Mike quotes a friend, who wrote after Rachel’s death: “. . . whatever faith I had left in prayer is gone. She had so many people praying for her. What’s the f#$%ing [sic] point?”
Mike’s friend, as well as many of Fred’s friends, likely heard preachers, and other Christians, who promised too much.

Wednesday, May 15, 2019

The Universal Christ

Many of you are familiar with the name Richard Rohr, the Franciscan friar who was born in Kansas in 1943 and who has long lived in New Mexico. A few of you may even remember “Listening to Richard Rohr” (pun intended), my 2015 article about him. This article is about his highly significant new book.
Rohr’s Potent Book
The Universal Christ: How a Forgotten Reality Can Change Everything We See, Hope For, and Believe was issued on March 5 in hardback & paperback, and on Kindle. According to this National Catholic Reporter article, that potent book debuted at No. 12 on the New York Times best-seller list for nonfiction.
As indicated in my previous blog article, I spent 30-minutes (or more) every day for a couple of weeks carefully reading Rohr’s book, and I found it to be of great profundity.
Perhaps because I have been reading Rohr’s daily meditations for the last few years, I found the first part of the book more helpful than the latter chapters, which were mostly ideas that he had previously explored in his meditations.
Rohr begins his book with a fairly long quote from Caryll Houselander (1901~54), an English mystic whom I had not heard of before. Reflecting on her words, Rohr refers to “the Christ Mystery” as “the indwelling of the Divine Presence in everyone and everything since the beginning of time” (p. 1).
That is the basis for his thought-provoking exposition of the meaning and significance of the universal Christ.  
Rohr’s Main Point
More than anything else, Rohr emphasizes Incarnation on a far broader scale than most of us have ever seriously considered. Incarnation begins with Creation, he says, and thus we live in a “sacramental universe.”
Rohr’s viewpoint is one of thoroughgoing panentheism. He is clear about that point: “I am really a panentheist (God lies within all things, but also transcends them), exactly like both Jesus and Paul” (p. 43).
Thus, God is seen as present throughout and within the whole world. Rohr starts his fourth chapter with Elizabeth Barrett Browning’s words, which I have long liked:
Earth’s crammed with heaven,
And every common bush afire with God
“Christ Is Not Jesus’s Last Name” is the title of Rohr’s first chapter, which I found to be the most challenging of the book. There he states clearly that “the first incarnation was the moment described in Genesis 1” (p. 12).
He goes on to say that “‘Christ’ is a word for the Primordial Template (‘Logos’) through whom ‘all things came into being, and not one thing had its being except through him’ (John 1:3)” (p. 13).
It was that “Template” (“Logos”) that became flesh in Jesus. So, Rohr clearly affirms both the particularity of Jesus of Nazareth and the universality of Christ.
This is all closely related to what I wrote about in the third chapter of my new book Thirty True Things Everyone Needs to Know Now, although I wrote it before having the benefit of Rohr’s lucid book.
The title of that chapter is “God Is Fully Revealed in Jesus, But the Christ is Not Limited to Jesus.” Rohr makes that point more emphatically than I was able to do there.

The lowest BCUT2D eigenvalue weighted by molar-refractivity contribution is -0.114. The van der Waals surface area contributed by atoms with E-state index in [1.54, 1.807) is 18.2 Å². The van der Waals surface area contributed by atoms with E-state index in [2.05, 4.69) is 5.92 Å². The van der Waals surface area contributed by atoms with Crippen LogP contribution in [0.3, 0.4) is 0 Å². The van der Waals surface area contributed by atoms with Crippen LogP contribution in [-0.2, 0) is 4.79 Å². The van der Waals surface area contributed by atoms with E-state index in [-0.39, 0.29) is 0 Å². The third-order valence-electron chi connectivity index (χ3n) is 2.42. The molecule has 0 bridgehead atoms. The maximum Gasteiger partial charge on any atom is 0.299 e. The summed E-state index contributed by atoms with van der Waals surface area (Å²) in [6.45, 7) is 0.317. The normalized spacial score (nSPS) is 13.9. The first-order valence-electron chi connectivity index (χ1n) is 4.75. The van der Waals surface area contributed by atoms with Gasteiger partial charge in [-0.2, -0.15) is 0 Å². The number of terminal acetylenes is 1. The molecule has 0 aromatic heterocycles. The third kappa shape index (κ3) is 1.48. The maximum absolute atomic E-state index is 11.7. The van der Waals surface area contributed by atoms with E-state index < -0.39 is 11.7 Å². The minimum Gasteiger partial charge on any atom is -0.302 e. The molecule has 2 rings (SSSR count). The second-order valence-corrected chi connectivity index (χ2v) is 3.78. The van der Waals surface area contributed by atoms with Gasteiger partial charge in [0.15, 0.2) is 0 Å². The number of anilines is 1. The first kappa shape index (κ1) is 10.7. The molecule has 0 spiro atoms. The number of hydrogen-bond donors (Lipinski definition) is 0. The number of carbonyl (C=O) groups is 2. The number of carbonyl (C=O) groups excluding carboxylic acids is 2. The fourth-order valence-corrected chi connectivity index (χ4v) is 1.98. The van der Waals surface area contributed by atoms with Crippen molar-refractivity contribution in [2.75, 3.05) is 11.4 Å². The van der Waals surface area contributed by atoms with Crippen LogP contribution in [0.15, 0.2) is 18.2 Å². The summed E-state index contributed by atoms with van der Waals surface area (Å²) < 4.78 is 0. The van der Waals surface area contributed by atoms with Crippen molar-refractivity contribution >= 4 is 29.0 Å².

Rohr’s Key Emphasis
There is so much more that needs to be said about Rohr’s thought-provoking book, but the following words summarize a key emphasis found in it:
A mature Christian sees Christ in everything and everyone else. That is a definition that will never fail you, always demand more of you, and give you no reason to fight, exclude, or reject anyone (p. 33).
We Christians need to think long and hard about those words—and about Rohr’s entire book.

Friday, May 10, 2019

Suggestions about Reading

This article was first conceived upon receiving an email from a Thinking Friend in rural northwest Missouri--a man who lives less than five miles from where I grew up. Even though he is now retired, Tom wrote about the problem that many of us have, the problem of not being able to read all that we want to read.
Reading Problems
For most of us, the first reading problem is simply that there is too much to read. In addition to all the books and periodicals that beckoned for reading in past years, now we have the constant inflow of stuff to read on the Internet, including the incessant flow of Tweets and Facebook postings as well as “breaking news.”
So, the sheer volume of what we need to read and want to read is definitely a problem.
There is also a quality problem: so much is available on the Internet there is a tendency for more and more of us to neglect reading books and journal articles that have been carefully researched and written with the intention of being carefully read and digested.
Thus, we are faced with the problem of having/taking the time to read substantial books/articles rather than just the ubiquitous here today, gone tomorrow, writings.
Reading Selectively
Through the years I have certainly experienced the problem of having too much to read and too little time to read everything I both needed to read and wanted to read. However, I have two suggestions in this regard.
Particularly at the time when I was in the most demanding job of my life--both in terms of time and responsibilities--I purposely decided to spend the first thirty minutes of my workday every day reading important books and reading them carefully and thoughtfully.